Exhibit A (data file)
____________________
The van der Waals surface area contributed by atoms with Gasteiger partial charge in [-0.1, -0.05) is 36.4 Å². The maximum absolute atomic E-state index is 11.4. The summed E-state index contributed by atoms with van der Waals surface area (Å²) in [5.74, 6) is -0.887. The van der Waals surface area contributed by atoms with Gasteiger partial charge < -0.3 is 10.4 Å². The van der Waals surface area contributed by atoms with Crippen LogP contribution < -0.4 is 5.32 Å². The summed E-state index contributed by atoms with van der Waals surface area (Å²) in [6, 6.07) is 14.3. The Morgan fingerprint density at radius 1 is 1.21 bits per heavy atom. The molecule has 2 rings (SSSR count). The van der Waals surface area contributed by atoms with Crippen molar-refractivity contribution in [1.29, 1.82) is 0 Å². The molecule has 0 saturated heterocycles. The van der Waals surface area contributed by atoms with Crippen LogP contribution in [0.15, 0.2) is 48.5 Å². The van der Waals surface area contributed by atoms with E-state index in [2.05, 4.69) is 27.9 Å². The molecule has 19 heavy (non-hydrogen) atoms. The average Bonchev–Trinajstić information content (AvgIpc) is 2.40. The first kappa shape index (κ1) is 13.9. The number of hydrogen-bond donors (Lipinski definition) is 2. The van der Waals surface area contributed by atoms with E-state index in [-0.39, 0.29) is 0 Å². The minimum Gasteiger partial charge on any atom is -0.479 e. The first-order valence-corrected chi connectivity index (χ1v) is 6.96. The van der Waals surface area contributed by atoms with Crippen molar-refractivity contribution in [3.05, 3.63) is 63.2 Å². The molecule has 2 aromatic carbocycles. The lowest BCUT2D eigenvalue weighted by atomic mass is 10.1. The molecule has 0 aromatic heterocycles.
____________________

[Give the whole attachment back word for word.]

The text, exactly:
The van der Waals surface area contributed by atoms with Gasteiger partial charge in [-0.1, -0.05) is 36.4 Å². The maximum absolute atomic E-state index is 11.4. The summed E-state index contributed by atoms with van der Waals surface area (Å²) in [5.74, 6) is -0.887. The van der Waals surface area contributed by atoms with Gasteiger partial charge < -0.3 is 10.4 Å². The van der Waals surface area contributed by atoms with Crippen LogP contribution < -0.4 is 5.32 Å². The summed E-state index contributed by atoms with van der Waals surface area (Å²) in [6, 6.07) is 14.3. The Morgan fingerprint density at radius 1 is 1.21 bits per heavy atom. The molecule has 2 rings (SSSR count). The van der Waals surface area contributed by atoms with Crippen molar-refractivity contribution in [1.29, 1.82) is 0 Å². The molecule has 0 saturated heterocycles. The van der Waals surface area contributed by atoms with Crippen LogP contribution in [0.15, 0.2) is 48.5 Å². The van der Waals surface area contributed by atoms with E-state index in [2.05, 4.69) is 27.9 Å². The molecule has 19 heavy (non-hydrogen) atoms. The average Bonchev–Trinajstić information content (AvgIpc) is 2.40. The first kappa shape index (κ1) is 13.9. The number of hydrogen-bond donors (Lipinski definition) is 2. The van der Waals surface area contributed by atoms with E-state index in [-0.39, 0.29) is 0 Å². The minimum Gasteiger partial charge on any atom is -0.479 e. The first-order valence-corrected chi connectivity index (χ1v) is 6.96. The van der Waals surface area contributed by atoms with Crippen molar-refractivity contribution in [3.05, 3.63) is 63.2 Å². The molecule has 2 aromatic carbocycles. The lowest BCUT2D eigenvalue weighted by atomic mass is 10.1. The molecule has 0 aromatic heterocycles.